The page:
Top leaders in Beijing have a vision for the new entity to assume broad responsibility for raw materials supplies to the country’s sprawling steel industry, by far the world’s biggest, said the people, who asked not to be identified as the information is private.
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The new entity would house outbound investments such as the Simandou iron ore project in Guinea, seen by the China’s leaders as the best route to ease the steel industry’s reliance on Australian ore. It would also ideally become the sole channel for buying imported iron ore from third parties, most of which comes from either Australia or Brazil.
Bloomberg reported in February that China was planning a centralized purchasing platform for iron ore imports. Plans for a new state-owned company to handle iron ore imports and overseas investments were reported by the Wall Street Journal last week and Caixin on Monday.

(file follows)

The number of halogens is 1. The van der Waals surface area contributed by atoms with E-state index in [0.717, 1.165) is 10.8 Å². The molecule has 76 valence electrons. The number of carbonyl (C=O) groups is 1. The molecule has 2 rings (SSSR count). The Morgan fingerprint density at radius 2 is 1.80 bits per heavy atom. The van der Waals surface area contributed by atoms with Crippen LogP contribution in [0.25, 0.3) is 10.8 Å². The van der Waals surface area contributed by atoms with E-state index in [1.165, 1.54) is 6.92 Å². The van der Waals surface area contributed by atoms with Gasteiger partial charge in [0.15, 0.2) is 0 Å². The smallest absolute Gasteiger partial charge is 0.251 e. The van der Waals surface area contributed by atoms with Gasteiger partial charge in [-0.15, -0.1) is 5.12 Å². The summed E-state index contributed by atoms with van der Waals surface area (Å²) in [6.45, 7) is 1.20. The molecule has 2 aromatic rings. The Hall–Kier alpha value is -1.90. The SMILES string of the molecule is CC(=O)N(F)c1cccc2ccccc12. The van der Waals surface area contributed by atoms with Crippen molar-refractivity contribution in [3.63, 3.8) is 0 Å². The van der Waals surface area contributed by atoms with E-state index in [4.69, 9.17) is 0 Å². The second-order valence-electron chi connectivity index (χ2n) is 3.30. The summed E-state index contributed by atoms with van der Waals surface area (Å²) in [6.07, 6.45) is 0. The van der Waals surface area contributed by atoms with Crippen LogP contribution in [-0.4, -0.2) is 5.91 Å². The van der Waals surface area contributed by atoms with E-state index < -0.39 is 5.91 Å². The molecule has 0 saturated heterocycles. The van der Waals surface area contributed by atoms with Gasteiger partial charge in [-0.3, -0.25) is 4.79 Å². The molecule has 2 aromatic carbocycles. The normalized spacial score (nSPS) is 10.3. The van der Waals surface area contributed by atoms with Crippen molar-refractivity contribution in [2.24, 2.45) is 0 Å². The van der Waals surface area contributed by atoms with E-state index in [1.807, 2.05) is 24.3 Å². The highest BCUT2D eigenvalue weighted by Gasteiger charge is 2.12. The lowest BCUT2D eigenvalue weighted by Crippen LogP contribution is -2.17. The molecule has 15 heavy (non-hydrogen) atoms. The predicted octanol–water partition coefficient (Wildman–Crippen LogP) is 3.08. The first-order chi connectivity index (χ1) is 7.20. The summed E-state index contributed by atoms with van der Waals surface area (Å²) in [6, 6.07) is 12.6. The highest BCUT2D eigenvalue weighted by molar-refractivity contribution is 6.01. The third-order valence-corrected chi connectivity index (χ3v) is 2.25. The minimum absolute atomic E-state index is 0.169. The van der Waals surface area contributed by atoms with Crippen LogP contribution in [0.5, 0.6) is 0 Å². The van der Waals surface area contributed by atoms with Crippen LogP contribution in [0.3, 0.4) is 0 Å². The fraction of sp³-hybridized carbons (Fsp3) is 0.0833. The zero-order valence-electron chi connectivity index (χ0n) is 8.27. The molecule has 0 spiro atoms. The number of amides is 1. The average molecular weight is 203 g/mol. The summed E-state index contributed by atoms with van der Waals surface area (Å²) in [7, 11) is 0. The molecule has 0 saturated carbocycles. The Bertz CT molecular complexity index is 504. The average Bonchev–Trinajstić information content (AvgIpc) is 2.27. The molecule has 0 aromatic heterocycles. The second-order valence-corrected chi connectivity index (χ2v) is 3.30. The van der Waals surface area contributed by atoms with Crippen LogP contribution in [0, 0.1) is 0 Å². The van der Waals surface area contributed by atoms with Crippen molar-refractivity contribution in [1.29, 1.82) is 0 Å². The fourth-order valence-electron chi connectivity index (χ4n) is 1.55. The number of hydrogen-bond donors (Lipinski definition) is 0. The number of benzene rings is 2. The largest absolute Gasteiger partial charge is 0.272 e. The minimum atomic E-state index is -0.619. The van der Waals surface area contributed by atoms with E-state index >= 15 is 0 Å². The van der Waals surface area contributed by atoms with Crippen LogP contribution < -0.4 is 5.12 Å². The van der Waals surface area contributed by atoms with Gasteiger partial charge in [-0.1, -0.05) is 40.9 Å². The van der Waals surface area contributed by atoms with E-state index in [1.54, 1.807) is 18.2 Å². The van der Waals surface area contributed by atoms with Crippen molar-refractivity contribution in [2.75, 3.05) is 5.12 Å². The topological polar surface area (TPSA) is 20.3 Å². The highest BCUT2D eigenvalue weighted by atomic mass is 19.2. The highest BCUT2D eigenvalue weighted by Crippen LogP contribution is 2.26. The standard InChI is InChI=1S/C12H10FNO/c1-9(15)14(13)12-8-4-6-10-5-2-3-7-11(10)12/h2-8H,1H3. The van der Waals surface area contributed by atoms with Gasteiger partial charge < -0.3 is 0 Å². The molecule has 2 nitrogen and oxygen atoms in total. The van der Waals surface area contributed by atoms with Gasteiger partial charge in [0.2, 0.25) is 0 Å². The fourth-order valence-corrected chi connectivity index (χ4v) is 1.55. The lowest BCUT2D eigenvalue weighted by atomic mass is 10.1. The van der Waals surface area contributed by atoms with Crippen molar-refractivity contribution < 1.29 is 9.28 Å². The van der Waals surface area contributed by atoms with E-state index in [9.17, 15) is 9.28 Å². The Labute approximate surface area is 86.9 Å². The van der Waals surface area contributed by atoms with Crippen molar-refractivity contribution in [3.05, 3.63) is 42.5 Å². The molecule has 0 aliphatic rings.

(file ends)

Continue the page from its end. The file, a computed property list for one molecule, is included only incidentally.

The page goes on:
The plan has been under consideration for years with the backing of senior leaders, the people said. At the very least, it will be a vehicle to consolidate several overseas iron ore investments including Simandou, as well as raw materials purchasing for a handful of China’s biggest state-owned steelmakers.
The establishment of the firm is seen progressing this month after Yao Lin, the chairman of Aluminum Corp. of China and a key organizer of the iron ore firm, left Chinalco. Yao and Guo Bin, executive vice president of China Baowu Steel Group Co., will lead the new company, which will be directly under China’s State-Owned Assets Supervision and Administration Commission, said the people.
China’s State-owned Assets Supervision and Administration Commission and National Development and Reform Commission didn’t immediately reply to faxed requests for comment.
The development of Simandou in Guinea has repeatedly been delayed by legal disputes and government changes in Guinea. The reserve holds one of the world’s largest untapped reserves of iron ore and is divided into four blocks, with 1 and 2 controlled by the consortium backed by Chinese and Singaporean companies, while Rio Tinto and a joint venture between Chinalco and Baowu own blocks 3 and 4.